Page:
- Album Songs recorded during this session officially appear on the Love Me Do / P.S. I Love You 7" Single.
- EMI Studios, Studio Two, Abbey Road
More from year 1962
Some songs from this session appear on:
Spread the love! If you like what you are seeing, share it on social networks and let others know about The Paul McCartney Project.
Concerned with Starr’s drumming, the producers hired session drummer Andy White for another attempt at recording the Beatles’ first single. In Studio 2, they recorded three songs with White drumming. The best takes of “Love Me Do” and “P.S. I Love You” were mono mixed. An unknown number of takes of “Please Please Me” were also recorded but none was used. The session tapes were later destroyed, thus there are no true stereo versions of the songs, although at least one mono recording has been discovered. Although the previous session’s version of “Love Me Do” was originally released as the single, following the release of The Beatles’ Hits EP, it was replaced with the version from this session and destroyed. “Love Me Do” and “P.S. I Love You” were mixed in duophonic “fake stereo” on 25 February 1963, in Studio 1. Although they were originally released in duophonic stereo on the stereo version of Please Please Me, the 2009 remastered stereo version contains the two songs in mono.
From Anthology 1:
One week after recording How Do You Do It the Beatles made a third visit to Abbey Road in what proved to be the final attempt at polishing off their debut single. To this end, George Martin had arranged for Andy White, a session drummer, to occupy the beat seat, which came as quite a shock to the Beatles and especially to Ringo, who had joined the group less than four weeks previously and wondered if this was a sign of things to come. As it happened, this was to be the only occasion that Ringo was replaced in such a fashion.
With so much thought already invested in Love Me Do it took very little time for the Beatles, with White, to complete a third recording. Quickly moving on, they also started and finished a re-make (following the 6 June attempt) of the song which would be issued as its B-side, Lennon-McCartney’s PS I Love You, they committed to tape a third number, Please Please Me. Believed wiped, the earliest available recording of the song re-surfaced in 1994 and is being released here for the first time. It varies from the master take in a number of ways, the most obvious being the absence of harmonica, always regarded as the released recording’s trademark feature. The lead and harmony vocals, and the drum track, also differ.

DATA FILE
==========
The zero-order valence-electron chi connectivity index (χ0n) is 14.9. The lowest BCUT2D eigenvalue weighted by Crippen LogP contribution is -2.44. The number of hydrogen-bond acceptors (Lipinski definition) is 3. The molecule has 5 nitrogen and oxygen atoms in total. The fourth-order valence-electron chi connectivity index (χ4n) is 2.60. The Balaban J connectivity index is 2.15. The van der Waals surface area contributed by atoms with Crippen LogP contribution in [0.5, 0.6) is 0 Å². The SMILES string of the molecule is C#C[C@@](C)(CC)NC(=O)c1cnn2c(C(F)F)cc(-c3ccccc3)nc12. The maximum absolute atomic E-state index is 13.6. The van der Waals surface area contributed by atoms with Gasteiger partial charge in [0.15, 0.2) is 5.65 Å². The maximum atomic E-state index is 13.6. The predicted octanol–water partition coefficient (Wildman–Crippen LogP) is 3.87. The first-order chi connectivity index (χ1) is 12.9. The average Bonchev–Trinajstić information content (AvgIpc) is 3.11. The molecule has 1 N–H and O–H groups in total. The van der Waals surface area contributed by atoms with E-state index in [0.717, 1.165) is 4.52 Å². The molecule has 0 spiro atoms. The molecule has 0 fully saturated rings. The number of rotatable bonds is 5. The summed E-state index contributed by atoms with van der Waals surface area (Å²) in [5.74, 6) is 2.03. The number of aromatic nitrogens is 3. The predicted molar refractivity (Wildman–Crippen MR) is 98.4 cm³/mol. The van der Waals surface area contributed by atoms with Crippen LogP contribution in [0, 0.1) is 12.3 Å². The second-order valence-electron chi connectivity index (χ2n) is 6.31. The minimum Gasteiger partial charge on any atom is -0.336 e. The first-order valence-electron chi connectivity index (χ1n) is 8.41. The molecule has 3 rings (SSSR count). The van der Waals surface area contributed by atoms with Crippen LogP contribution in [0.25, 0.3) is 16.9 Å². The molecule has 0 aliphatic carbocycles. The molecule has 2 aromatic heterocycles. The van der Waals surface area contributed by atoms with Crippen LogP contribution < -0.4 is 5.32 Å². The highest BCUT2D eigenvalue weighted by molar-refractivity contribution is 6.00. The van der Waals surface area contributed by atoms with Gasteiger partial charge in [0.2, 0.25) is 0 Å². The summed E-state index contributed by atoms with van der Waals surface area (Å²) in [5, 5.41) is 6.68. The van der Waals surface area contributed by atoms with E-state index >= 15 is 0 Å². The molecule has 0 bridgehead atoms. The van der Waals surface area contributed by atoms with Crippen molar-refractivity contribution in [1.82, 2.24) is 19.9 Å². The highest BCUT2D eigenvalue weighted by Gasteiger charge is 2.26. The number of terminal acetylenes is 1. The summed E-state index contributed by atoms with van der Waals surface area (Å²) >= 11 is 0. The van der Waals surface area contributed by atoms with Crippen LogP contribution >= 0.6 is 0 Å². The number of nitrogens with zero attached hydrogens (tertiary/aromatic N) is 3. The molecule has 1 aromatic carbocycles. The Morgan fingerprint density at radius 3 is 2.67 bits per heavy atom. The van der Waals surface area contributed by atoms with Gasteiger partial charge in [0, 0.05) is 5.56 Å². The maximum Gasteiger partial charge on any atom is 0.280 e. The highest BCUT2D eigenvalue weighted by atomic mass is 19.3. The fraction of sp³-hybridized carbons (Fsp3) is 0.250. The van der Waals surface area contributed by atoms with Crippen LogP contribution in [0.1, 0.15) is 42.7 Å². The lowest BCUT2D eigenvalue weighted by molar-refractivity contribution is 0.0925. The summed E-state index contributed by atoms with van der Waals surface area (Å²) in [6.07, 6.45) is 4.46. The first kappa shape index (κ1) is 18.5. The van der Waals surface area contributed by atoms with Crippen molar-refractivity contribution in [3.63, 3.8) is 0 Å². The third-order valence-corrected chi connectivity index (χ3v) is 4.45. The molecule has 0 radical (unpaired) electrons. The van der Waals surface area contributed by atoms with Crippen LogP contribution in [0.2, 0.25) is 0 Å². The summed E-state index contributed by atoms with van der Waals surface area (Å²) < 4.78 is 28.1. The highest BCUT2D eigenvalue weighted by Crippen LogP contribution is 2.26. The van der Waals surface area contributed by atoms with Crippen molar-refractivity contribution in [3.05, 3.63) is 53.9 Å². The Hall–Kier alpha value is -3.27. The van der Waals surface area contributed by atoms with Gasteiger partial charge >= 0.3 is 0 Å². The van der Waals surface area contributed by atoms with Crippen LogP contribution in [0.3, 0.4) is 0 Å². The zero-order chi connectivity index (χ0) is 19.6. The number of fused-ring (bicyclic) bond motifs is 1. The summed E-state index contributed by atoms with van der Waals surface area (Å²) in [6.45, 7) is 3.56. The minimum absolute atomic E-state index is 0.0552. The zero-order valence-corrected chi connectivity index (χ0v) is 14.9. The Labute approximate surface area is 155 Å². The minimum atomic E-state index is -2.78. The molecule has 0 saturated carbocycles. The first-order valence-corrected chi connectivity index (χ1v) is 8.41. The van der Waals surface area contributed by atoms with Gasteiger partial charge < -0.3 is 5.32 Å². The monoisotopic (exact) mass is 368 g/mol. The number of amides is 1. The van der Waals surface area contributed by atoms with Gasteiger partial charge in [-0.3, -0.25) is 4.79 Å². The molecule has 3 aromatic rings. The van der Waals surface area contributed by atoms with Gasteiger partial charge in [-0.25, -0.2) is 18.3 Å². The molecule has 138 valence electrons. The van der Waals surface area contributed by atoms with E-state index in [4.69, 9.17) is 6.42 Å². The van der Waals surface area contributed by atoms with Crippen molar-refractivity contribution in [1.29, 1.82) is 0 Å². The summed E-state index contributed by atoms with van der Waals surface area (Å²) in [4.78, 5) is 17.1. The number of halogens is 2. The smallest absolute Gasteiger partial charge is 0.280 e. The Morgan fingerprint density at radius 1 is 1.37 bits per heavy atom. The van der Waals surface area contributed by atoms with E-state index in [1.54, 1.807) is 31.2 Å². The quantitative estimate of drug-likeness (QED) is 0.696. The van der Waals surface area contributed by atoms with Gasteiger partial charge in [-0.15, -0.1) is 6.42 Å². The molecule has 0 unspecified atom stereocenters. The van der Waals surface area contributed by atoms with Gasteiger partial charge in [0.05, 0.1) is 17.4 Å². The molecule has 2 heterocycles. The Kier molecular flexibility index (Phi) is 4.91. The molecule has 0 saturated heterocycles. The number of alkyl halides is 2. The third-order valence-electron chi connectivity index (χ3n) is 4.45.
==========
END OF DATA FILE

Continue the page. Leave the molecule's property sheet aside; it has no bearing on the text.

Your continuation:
Last updated on July 9, 2017
The definitive guide for every Beatles recording sessions from 1962 to 1970.
We owe a lot to Mark Lewisohn for the creation of those session pages, but you really have to buy this book to get all the details - the number of takes for each song, who contributed what, a description of the context and how each session went, various photographies... And an introductory interview with Paul McCartney!
Nominated for the 2018 Association for Recorded Sound Collections (ARSC) Awards for Excellence in Historical Recorded Sound Research.
The first book of the series, "The Beatles Recording Reference Manual: Volume 1: My Bonnie through Beatles For Sale (1961-1964)" tracks the evolution of the band from their earliest recordings and initial hits, through "Please Please Me", "With The Beatles", "A Hard Day's Night", and "Beatles For Sale". From the first take to the final remix, discover the making of the greatest recordings of all time.
Through extensive, fully-documented research, these books fill an important gap left by all other Beatles books published to date and provide a unique view into the recordings of the world's most successful pop music act.